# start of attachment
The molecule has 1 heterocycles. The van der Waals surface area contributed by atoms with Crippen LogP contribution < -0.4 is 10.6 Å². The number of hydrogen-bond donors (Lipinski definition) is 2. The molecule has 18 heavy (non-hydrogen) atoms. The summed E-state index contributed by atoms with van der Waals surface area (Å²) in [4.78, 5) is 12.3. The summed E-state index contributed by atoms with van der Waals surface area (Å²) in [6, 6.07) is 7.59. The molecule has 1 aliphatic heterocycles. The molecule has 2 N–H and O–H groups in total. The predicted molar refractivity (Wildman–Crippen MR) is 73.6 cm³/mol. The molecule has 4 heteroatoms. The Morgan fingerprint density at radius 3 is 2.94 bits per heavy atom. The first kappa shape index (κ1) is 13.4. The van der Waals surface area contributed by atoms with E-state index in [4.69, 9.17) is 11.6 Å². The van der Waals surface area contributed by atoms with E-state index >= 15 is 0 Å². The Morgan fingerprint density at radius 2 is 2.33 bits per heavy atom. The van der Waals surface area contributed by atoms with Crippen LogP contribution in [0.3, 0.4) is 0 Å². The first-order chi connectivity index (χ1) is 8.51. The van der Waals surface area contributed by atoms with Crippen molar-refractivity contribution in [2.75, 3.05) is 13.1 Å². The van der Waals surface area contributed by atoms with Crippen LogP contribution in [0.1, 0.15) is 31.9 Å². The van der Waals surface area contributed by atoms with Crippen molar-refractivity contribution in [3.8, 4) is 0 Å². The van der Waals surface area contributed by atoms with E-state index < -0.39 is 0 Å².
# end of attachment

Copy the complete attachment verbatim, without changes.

The molecule has 1 heterocycles. The van der Waals surface area contributed by atoms with Crippen LogP contribution < -0.4 is 10.6 Å². The number of hydrogen-bond donors (Lipinski definition) is 2. The molecule has 18 heavy (non-hydrogen) atoms. The summed E-state index contributed by atoms with van der Waals surface area (Å²) in [4.78, 5) is 12.3. The summed E-state index contributed by atoms with van der Waals surface area (Å²) in [6, 6.07) is 7.59. The molecule has 1 aliphatic heterocycles. The molecule has 2 N–H and O–H groups in total. The predicted molar refractivity (Wildman–Crippen MR) is 73.6 cm³/mol. The molecule has 4 heteroatoms. The Morgan fingerprint density at radius 3 is 2.94 bits per heavy atom. The first kappa shape index (κ1) is 13.4. The van der Waals surface area contributed by atoms with E-state index in [4.69, 9.17) is 11.6 Å². The van der Waals surface area contributed by atoms with E-state index >= 15 is 0 Å². The Morgan fingerprint density at radius 2 is 2.33 bits per heavy atom. The van der Waals surface area contributed by atoms with Crippen LogP contribution in [0.3, 0.4) is 0 Å². The first-order chi connectivity index (χ1) is 8.51. The van der Waals surface area contributed by atoms with Crippen molar-refractivity contribution in [2.75, 3.05) is 13.1 Å². The van der Waals surface area contributed by atoms with Crippen LogP contribution in [0.1, 0.15) is 31.9 Å². The van der Waals surface area contributed by atoms with Crippen molar-refractivity contribution in [3.8, 4) is 0 Å². The van der Waals surface area contributed by atoms with E-state index < -0.39 is 0 Å².